N0 Money But Determined To Do The Right Thing

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The Vees were wealthy by patch standards. Mr. V- had lived in the United States for many years. Like a few others, he had worked his way up through the ranks of mining. He was a contract miner and had about 20 men working under him. They were known as laborers. He was paid well. Part of his salary was dependent on the amount of coal his men recovered. As a contract miner he had to keep his bosses happy. The Vees did a lot of entertaining. Wine and beer flowed freely as their player piano beat out the latest tunes. Their middle daughter Sara, had a lovely soprano voice and was often called upon to entertain. It was also rumored that on these occasions Mr. V slipped money to these bosses. They knew the location of tie best veins of coal, and this guaranteed increased production.



Mr. V had bright red hair--but what was most outstanding was his bright red mustache and long beard. It was said that the beard covered a great deformity of his chin.



It has often been said that even the rich have skeletons in their closets. The Vees had their skeleton. Unfortunately it couldn't be kept in the closet. Mrs. Vee had a problem with alcohol and was the subject of much patch gossip. The ladies attributed her problem to their frequent parties. She was from a family of means who lived in Philadelphia. As a young woman she attended the best schools and many cultural events. All of these were sadly lacking in the barren blackness of the patches. Her husband saw to it that they had a beautifully furnished house and that she had plenty of help. But none of this could fill the cultural void.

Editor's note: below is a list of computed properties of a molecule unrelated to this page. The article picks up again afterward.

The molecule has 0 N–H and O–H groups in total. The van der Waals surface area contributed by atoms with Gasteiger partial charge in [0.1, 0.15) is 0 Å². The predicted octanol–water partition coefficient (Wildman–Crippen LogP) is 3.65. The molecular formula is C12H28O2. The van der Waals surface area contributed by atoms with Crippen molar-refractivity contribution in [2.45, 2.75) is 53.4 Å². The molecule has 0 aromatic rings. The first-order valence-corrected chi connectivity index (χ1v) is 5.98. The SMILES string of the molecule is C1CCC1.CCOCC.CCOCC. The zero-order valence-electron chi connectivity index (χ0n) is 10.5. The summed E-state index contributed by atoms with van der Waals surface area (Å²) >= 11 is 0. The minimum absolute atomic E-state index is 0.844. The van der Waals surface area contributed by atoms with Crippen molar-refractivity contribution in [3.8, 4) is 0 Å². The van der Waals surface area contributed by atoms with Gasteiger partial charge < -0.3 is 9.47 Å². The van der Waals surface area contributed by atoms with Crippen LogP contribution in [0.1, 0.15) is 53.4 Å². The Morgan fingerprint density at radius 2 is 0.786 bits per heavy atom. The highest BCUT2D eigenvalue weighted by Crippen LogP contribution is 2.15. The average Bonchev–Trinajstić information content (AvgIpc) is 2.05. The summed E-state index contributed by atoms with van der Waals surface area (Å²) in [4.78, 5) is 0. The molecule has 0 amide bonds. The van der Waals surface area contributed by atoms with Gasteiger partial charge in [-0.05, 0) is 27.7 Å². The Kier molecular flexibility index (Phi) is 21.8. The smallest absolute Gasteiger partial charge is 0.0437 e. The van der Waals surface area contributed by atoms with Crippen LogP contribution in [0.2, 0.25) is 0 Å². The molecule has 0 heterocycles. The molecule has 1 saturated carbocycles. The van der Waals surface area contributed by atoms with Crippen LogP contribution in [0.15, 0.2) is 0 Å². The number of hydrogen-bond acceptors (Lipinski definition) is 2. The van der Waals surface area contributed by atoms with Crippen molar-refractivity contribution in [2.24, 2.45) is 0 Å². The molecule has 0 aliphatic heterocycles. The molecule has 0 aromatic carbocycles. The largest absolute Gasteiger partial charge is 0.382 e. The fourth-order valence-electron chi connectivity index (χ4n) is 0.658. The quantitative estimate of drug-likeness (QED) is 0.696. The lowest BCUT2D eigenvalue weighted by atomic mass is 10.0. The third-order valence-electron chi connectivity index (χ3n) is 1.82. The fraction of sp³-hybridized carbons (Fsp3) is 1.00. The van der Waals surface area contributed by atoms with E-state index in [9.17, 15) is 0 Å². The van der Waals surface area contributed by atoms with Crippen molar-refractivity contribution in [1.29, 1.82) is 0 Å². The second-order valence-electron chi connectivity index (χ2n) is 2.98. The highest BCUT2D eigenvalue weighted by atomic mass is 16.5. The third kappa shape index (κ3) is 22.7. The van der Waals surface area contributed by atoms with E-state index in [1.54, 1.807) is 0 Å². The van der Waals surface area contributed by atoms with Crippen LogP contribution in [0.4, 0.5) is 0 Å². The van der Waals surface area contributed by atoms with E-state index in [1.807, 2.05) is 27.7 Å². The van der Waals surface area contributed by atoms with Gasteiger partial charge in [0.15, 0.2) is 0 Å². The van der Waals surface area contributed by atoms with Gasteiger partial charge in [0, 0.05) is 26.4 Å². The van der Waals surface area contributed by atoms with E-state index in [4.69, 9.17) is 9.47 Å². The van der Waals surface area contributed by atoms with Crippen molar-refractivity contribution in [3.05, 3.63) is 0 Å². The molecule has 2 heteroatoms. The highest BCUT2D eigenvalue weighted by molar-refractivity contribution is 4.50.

Her husband tried to control her habit by limiting her funds. This we learned personally from her two daughters who were close friends of Mary's. But when the bottle was low and her emotions equally drained, she would gather her own elaborate clothes, as well as those of her daughters, and try to peddle them to her less fortunate neighbors. This was a constant source of pain and embarrassment to her family--especially her daughters.



Early on she would stop by our housed but Ma understood her problem. She would never buy any of her clothes. She would invite her in, sit her down, and then talk to her "What you do is wrong. Your husband works hard for these lovely clothes and to give you a good life. Why do you repay him in this way?"



Sometimes after a cup of coffee or tea and Ma's counsel, she would pick up her wares and go home. At other times she continued on her way. She was thin, pale and fragile. She died of the flu in 1918. She was 54: but looked much older.



We had another neighbor, who also had problems with alcohol, and tried to sell her children' s clothes. Again my mother refused these unusual bargains. After a while they stopped trying to sell Ma clothes. But this didn't stop them from visiting. Ma was known to be a good listener and the ladies felt free to ventilate their concerns as they sipped Ma's freshly brewed coffee. Ma seemed to enjoy these visits. She never did learn to speak English and was very hesitant to venture to town. She also avoided situations where English was spoken. Her world consisted of her family and neighbors who could speak her native tongue.